HOUSTON—An attorney for a white Houston police officer acquitted of the beating of a black teenager is explaining why an all-white jury was picked in the racially sensitive case.
"I would love to have had a black American on this jury to deflect this kind of criticism, but the fact is that no one qualified," said Houston attorney Dick DeGuerin.
DeGuerin successfully defended former Houston Police Officer Andrew Blomberg, one of four officers charged with official oppression for the videotaped beating of the burglary suspect.
A jury pool is selected randomly by computer from a list of voter registrations and driver registrations from the county in which they live.
The judge in the case sealed documents containing juror information, but DeGuerin said attorneys started with a pool of about 74 people.
Of those, 42 were white, 13 Hispanic, 13 African-American, three Asian and three potential jurors didn’t specify.
DeGuerin said most of the African-Americans on the panel were eliminated by the judge because they admitted they had previously viewed the video and formed opinions about it.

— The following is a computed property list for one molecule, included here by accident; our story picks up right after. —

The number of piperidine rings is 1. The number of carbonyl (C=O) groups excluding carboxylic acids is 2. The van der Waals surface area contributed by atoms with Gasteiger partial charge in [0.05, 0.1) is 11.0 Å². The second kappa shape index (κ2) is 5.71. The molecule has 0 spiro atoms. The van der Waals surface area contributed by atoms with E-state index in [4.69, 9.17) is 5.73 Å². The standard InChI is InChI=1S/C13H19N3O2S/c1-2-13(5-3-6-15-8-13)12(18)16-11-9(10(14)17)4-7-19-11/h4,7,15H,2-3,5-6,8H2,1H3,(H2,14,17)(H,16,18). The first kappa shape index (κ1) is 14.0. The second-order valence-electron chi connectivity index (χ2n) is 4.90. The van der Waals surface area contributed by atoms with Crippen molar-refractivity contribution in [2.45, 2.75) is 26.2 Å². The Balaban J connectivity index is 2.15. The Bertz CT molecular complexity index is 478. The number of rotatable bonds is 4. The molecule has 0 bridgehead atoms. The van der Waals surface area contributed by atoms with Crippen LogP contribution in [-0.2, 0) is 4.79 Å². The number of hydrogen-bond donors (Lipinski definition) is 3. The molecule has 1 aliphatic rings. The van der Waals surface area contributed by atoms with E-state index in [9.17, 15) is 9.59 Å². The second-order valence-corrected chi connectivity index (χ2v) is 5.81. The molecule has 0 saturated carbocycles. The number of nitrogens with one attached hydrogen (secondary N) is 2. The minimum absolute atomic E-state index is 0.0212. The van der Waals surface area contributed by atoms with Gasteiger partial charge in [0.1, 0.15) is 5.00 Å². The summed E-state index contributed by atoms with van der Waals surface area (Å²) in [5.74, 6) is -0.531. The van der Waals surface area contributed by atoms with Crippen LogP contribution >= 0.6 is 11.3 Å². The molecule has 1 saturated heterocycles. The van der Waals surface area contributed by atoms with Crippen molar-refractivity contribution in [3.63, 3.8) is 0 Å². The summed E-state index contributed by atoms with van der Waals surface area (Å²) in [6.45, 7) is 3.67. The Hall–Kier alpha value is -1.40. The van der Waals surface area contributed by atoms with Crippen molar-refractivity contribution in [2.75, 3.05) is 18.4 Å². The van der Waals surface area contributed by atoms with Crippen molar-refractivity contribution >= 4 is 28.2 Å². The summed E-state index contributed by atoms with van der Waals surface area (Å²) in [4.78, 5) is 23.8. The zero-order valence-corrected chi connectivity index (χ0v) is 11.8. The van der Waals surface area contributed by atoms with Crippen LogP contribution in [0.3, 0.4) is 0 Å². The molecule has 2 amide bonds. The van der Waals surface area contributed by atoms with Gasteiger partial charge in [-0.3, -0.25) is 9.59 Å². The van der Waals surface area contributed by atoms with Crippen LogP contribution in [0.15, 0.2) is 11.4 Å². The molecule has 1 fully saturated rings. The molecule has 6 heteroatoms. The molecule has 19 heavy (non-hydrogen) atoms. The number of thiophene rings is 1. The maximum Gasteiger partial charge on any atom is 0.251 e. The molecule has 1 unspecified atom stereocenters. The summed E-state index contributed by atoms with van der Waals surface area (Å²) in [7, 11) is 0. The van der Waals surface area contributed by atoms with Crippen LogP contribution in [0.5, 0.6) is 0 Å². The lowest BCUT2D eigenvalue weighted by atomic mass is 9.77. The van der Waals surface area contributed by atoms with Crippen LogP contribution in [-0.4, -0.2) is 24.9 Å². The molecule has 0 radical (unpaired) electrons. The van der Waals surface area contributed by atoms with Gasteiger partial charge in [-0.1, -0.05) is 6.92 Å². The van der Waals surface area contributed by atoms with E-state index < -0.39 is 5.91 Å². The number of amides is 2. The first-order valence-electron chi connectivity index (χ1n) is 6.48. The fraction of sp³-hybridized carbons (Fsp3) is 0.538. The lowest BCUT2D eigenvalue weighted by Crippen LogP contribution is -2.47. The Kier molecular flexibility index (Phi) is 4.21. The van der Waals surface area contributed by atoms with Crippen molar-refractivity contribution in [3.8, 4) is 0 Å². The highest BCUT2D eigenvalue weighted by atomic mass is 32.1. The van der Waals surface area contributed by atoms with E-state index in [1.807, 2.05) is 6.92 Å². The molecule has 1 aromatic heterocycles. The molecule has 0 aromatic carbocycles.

"Almost all of them said they had already made up their minds. They had already seen the video and they couldn’t get past it, and that was it," said DeGuerin.
Each attorney then got an opportunity to strike remaining members of the panel, based on further questioning.
The defense used two of its peremptory strikes for the two remaining African-Americans. One man said he had been falsely arrested more than 30 times, and the other worked for the Harris County District Attorney’s Office.
"I’d be a fool to leave somebody from the District Attorney’s Office on the jury. That would be like somebody from my office on the jury," said DeGuerin.
The question that many are asking is why there was a racial imbalance with the original jury pool.
"I think the overwhelming truth that has always been is that you have more Caucasians showing up for jury duty when the voir dire process starts," said KHOU Legal Expert Gerald Treece.
Treece has no explanation as to why there is an imbalance, but he says it’s typical of a Harris County jury.
"This isn’t unusual," said Treece. "I think the answer is let’s try and educate the community about the need to show up for jury duty."
Until then, Treece said the racial makeup of Harris County juries will continue to be unbalanced.